Airto at USF

By Barbara Melendez


TAMPA, Fla. (March 23, 2010) – His name went viral long before there was an Internet. Disc jockeys and fans spread the news of his arrival on the music scene by word of mouth. His playing caused listeners to turn over album covers to find out who was making those amazing sounds on jazz albums by Chick Corea, Miles Davis, Weather Report and so many others.


To this day, his first name is all that is needed to identify him to his fans. Airto Moreira, drummer and percussionist extraordinaire makes a rare appearance at the University of South Florida March 24 and 25 at free events that are open to the public, plus a concert at very affordable prices.


“For USF to have such a legendary performer, artist and historic figure on campus is outstanding,” said USF Jazz Studies Professor Jack Wilkins. “For our students to be exposed to the teachings, history and performances of Airto Moriera is a rare and important educational opportunity which they will remember for a lifetime.”


Jazz lovers, fans and anyone who wants a career as a drummer or percussionist will have ample opportunity to make the most of his visit. Airto will offer an Introduction to Hand Drumming at 11 a.m. in Theatre 2 on Wednesday and later in the day at 3 p.m. a session on Jazz and Brazilian Percussion. On Thursday, at noon he will deliver a lecture: Reflections on a Musical Past in FAH 101. Thursday evening at 8, he will appear in concert in Theatre 2. Advance tickets are $8 for students and seniors, $12 for adults.  Tickets purchased the day of the event will cost $10 for students and seniors and $15 for adults.


Wilkins explains Airto’s place in the jazz history.


"Airto Moriera is a legendary performer in the Jazz and Brazilian music world,” he said. “He has performed with many of the most important and well-known performers in Jazz, and is considered to be one of with the most important Brazilian jazz musicians in history. 


“Airto brought his Brazilian percussion training and skills to American jazz in the 1960's, especially the jazz fusion movement of the late 1960's and 1970's. Airto was an important part of such ground breaking recordings as Mile Davis' "Bitches Brew," Chick Corea's "Light as  Feather," and the first Weather Report recordings, each considered to be one of the most important jazz recordings of the 20th century. Airto was ‘the’ percussionist of choice during this period, because of his energy, versatility and impeccable musicianship. His recordings and concert appearances with his own group, with singer Flora Purim, are also considered to be very important, contributing to the history of jazz and Brazilian music.”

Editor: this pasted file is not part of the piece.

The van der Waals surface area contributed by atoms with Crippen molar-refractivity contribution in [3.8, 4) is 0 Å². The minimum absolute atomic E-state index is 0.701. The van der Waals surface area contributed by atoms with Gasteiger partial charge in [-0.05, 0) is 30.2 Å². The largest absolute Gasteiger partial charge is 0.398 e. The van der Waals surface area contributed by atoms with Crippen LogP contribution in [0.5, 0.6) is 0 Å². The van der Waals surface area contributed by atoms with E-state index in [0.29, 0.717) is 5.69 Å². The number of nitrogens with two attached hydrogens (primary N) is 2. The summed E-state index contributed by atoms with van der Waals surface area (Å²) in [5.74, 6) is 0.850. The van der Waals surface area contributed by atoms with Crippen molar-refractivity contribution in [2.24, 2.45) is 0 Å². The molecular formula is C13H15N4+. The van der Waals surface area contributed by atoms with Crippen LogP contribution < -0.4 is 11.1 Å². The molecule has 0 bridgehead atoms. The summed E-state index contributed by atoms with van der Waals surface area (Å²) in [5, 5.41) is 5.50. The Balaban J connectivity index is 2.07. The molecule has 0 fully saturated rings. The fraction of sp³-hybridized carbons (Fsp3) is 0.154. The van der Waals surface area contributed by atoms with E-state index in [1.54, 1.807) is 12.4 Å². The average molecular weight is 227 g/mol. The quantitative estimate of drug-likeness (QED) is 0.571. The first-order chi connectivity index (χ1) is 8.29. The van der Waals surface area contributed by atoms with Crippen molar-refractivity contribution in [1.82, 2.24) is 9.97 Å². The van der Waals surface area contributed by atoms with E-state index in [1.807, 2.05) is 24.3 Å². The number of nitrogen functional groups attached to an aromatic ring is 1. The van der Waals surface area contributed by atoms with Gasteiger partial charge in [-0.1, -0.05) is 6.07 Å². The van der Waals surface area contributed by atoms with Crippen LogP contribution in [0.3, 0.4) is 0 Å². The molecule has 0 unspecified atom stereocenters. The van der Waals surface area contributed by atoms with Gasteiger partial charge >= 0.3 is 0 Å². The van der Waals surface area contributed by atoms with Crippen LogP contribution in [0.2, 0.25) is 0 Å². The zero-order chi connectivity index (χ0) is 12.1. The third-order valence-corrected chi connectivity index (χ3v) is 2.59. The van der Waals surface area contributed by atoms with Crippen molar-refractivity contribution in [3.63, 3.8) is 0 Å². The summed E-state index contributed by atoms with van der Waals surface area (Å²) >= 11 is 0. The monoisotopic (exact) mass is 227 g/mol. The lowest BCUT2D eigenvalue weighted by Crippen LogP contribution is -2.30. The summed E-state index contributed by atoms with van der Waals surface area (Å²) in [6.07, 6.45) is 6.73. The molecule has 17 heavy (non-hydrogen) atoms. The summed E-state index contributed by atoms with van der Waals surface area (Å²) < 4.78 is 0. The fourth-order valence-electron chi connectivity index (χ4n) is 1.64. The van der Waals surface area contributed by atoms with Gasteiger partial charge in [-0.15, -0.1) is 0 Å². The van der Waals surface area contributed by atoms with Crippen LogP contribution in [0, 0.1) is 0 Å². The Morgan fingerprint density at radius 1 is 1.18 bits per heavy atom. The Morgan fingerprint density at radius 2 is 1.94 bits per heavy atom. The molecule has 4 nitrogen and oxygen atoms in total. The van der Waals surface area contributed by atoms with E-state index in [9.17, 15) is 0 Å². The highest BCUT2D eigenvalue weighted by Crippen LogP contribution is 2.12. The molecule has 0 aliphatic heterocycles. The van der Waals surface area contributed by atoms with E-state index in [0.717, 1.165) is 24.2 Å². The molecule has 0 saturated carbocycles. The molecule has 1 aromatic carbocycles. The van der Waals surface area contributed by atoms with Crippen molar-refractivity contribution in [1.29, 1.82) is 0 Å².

Airto and his wife, the singer Flora Purim were named to the “Order of Rio Branco,” one of Brazil’s highest honors, in 2002. His scholarly activities have included teaching at UCLA and these days he can be found providing workshops and clinics in addition to spending time in the recording studio and on the road performing throughout Europe, South America, Asia and the United States.


These events are made possible by the Talk of the Arts Visiting Artist and Scholar Spring 2010 Lecture Series presented by the USF College of The Arts School of Music. For more information, visit:



The University of South Florida is one of the nation's top 63 public research universities and one of only 25 public research universities nationwide with very high research activity that is designated as community engaged by the Carnegie Foundation for the Advancement of Teaching.  USF was awarded $380.4 million in research contracts and grants in FY 2008/2009. The university offers 232 degree programs at the undergraduate, graduate, specialist and doctoral levels, including the doctor of medicine. The USF System has a $1.8 billion annual budget, an annual economic impact of $3.2 billion, and serves more than 47,000 students on institutions/campuses in Tampa, St. Petersburg, Sarasota-Manatee and Lakeland. USF is a member of the Big East Athletic Conference.